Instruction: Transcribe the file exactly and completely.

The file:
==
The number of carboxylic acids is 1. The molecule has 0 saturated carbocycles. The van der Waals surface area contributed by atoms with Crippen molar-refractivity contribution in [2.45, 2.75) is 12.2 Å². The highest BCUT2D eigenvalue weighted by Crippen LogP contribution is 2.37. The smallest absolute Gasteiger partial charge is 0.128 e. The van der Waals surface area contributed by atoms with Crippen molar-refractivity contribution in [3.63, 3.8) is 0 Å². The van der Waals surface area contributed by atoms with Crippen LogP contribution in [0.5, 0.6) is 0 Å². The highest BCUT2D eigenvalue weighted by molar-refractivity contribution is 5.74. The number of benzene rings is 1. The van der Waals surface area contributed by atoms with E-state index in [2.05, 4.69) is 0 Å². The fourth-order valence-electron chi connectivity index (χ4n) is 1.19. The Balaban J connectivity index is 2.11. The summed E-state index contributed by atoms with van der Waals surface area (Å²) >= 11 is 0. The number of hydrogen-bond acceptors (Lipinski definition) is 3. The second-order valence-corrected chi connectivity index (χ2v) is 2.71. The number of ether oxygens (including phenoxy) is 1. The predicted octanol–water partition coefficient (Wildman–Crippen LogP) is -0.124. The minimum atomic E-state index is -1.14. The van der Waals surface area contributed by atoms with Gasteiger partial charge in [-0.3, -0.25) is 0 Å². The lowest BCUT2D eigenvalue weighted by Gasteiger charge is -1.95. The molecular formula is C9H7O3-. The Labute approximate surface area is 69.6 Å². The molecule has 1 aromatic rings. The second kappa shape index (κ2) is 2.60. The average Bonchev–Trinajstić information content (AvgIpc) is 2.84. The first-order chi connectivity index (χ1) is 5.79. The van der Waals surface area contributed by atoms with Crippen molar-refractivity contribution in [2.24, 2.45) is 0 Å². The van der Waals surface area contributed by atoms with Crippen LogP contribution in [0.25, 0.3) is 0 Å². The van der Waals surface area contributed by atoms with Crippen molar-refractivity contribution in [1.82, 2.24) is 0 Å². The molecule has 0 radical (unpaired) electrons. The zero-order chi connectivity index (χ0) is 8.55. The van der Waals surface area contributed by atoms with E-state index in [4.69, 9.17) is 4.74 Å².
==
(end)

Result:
The number of carboxylic acids is 1. The molecule has 0 saturated carbocycles. The van der Waals surface area contributed by atoms with Crippen molar-refractivity contribution in [2.45, 2.75) is 12.2 Å². The highest BCUT2D eigenvalue weighted by Crippen LogP contribution is 2.37. The smallest absolute Gasteiger partial charge is 0.128 e. The van der Waals surface area contributed by atoms with Crippen molar-refractivity contribution in [3.63, 3.8) is 0 Å². The van der Waals surface area contributed by atoms with Crippen LogP contribution in [0.5, 0.6) is 0 Å². The highest BCUT2D eigenvalue weighted by molar-refractivity contribution is 5.74. The number of benzene rings is 1. The van der Waals surface area contributed by atoms with E-state index in [2.05, 4.69) is 0 Å². The fourth-order valence-electron chi connectivity index (χ4n) is 1.19. The Balaban J connectivity index is 2.11. The summed E-state index contributed by atoms with van der Waals surface area (Å²) >= 11 is 0. The number of hydrogen-bond acceptors (Lipinski definition) is 3. The second-order valence-corrected chi connectivity index (χ2v) is 2.71. The number of ether oxygens (including phenoxy) is 1. The predicted octanol–water partition coefficient (Wildman–Crippen LogP) is -0.124. The minimum atomic E-state index is -1.14. The van der Waals surface area contributed by atoms with Gasteiger partial charge in [-0.3, -0.25) is 0 Å². The lowest BCUT2D eigenvalue weighted by Gasteiger charge is -1.95. The molecular formula is C9H7O3-. The Labute approximate surface area is 69.6 Å². The molecule has 1 aromatic rings. The second kappa shape index (κ2) is 2.60. The average Bonchev–Trinajstić information content (AvgIpc) is 2.84. The first-order chi connectivity index (χ1) is 5.79. The van der Waals surface area contributed by atoms with Crippen molar-refractivity contribution in [2.24, 2.45) is 0 Å². The van der Waals surface area contributed by atoms with Crippen LogP contribution in [0.25, 0.3) is 0 Å². The van der Waals surface area contributed by atoms with Crippen molar-refractivity contribution in [1.82, 2.24) is 0 Å². The molecule has 0 radical (unpaired) electrons. The zero-order chi connectivity index (χ0) is 8.55. The van der Waals surface area contributed by atoms with E-state index in [4.69, 9.17) is 4.74 Å².